Gregory Hartnell has lost another election.
Over the years, the Victoria artist and civic activist has run for city council “four or five times” including this year, and for mayor twice. And always he loses.
Isn’t this discouraging?
“Hope is the operative word for Christians – and I am a Christian, and a Catholic,” responds Hartnell. “Running makes a lot of sense in these desperate times.”
Hartnell says he campaigns in a losing cause because his goal is to present a contrary perspective to the prevailing one, which he characterizes as “worship of market forces.”
Hartnell and the other two members of his slate, Patrick Jamieson and Father Allen Jones of the Old Catholic Church, came out strongly for the homeless. They believe they helped raise it to the status of number one issue in Victoria’s mayoralty race, which saw social agency bureaucrat Dean Fortin elected mayor.
Fortin made homelessness the theme of his inaugural comments; but he also spoke positively about an upcoming vote on raising his salary by $23,000. Hartnell, nothing if not an independent thinker, attacked “socialist” Fortin for even considering such a thing.
Hartnell’s approach to the homeless doesn’t follow conventional lines, either. He thinks most of them are substance abusers of one sort or other, who should be in 12-step programs based on Alcoholics Anonymous.
As for so-called ‘harm reduction’ plans that provide methadone to heroine addicts and clean needles to intravenous drug users, these he condemns as “a failed policy.
“They’ve been giving out needles for 20 years, and the problem keeps getting worse. We need the 12-step approach because it offers hope of recovery. Giving out needles just sends the message: we approve of what you are doing to yourself.”
He sounds like a hardliner, but he also brings homeless people into his own spotless, sunlit home in Victoria’s scenic Rockland neighbourhood for a shower and a meal.
“My wife Dawn just insists the bathroom is cleaned up when they leave,” he quips.
Hartnell was raised Catholic in a large, affluent Victoria family – but during his first stint at university in the 1970s, he strayed toward the Baha’i faith.
“It was appealing, because they presented themselves as a more evolved religion. They had no hierarchy or clergy, and treated women equally – and said Krishna and Muhammad and Christ were all manifestations of God.”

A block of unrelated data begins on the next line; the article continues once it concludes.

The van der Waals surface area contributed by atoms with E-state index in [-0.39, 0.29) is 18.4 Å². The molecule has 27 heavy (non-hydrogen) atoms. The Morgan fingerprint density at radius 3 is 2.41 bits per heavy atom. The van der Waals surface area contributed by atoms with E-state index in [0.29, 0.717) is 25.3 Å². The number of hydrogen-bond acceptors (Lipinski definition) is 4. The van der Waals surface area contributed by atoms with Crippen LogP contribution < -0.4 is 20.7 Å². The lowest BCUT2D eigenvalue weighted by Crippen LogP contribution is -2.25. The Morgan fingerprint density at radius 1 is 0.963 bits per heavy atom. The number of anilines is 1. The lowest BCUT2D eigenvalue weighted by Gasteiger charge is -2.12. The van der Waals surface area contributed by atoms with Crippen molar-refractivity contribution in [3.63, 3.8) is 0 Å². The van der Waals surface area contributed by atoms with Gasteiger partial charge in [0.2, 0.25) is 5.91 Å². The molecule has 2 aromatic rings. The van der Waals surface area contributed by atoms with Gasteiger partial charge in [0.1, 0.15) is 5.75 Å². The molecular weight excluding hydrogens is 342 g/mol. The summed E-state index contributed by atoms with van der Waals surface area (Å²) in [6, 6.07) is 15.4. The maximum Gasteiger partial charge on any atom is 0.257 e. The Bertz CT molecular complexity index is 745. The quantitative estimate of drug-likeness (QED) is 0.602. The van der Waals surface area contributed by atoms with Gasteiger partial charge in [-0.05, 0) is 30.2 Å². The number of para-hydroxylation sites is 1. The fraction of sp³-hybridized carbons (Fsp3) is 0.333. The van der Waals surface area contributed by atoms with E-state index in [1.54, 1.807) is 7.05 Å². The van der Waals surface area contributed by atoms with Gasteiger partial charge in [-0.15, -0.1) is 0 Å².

But after 18 months, he returned to Christianity. He still retaining some of his hostility to the Catholic hierarchy – “but not the church.”
Hartnell returned to university in the 1980s, studying simultaneously at the San Francisco Academy of Art College and San Francisco University. There he got heavily into “boozing” and involved with a woman who was also a “boozer,” which led him to Alcoholics Anonymous. He also got involved with the St. Ignatius Institute and its strong commitment to the pro-life cause.
Now his pro-life commitment has broadened to include his efforts for the homeless and his support for campaigns to stop clearcutting of Vancouver Island forests, and to keep American nuclear-powered or nuclear-armed naval vessels out of Victoria harbour.
“The problem with the pro-life movement”,” he says, “is that it is too narrow.”
Hartnell attends mass three or four times weekly, valuing it for the regular readings from the Old and New Testament (though he admits he finds the former “historically interesting but often baffling”) – and for Holy Communion, which he terms “spiritual food” and “a great and mysterious gift.”
Hartnell’s art, which adorns his house and is most often seen on the cover of the Island Catholic News, the anti-hierarchy independent monthly published by fellow council candidate Jamieson, is a mostly religious mixture of the symbolic and the geometrical.
He is experimenting now with blending the Christian cross with the Eastern mandala. Other recent paintings depict Christian saints – but with Hindu-like red dots on their forehead. This, however, owes its inspiration not to India, but to the art of 12th century Spain – where the red dot represented the blood of Christ.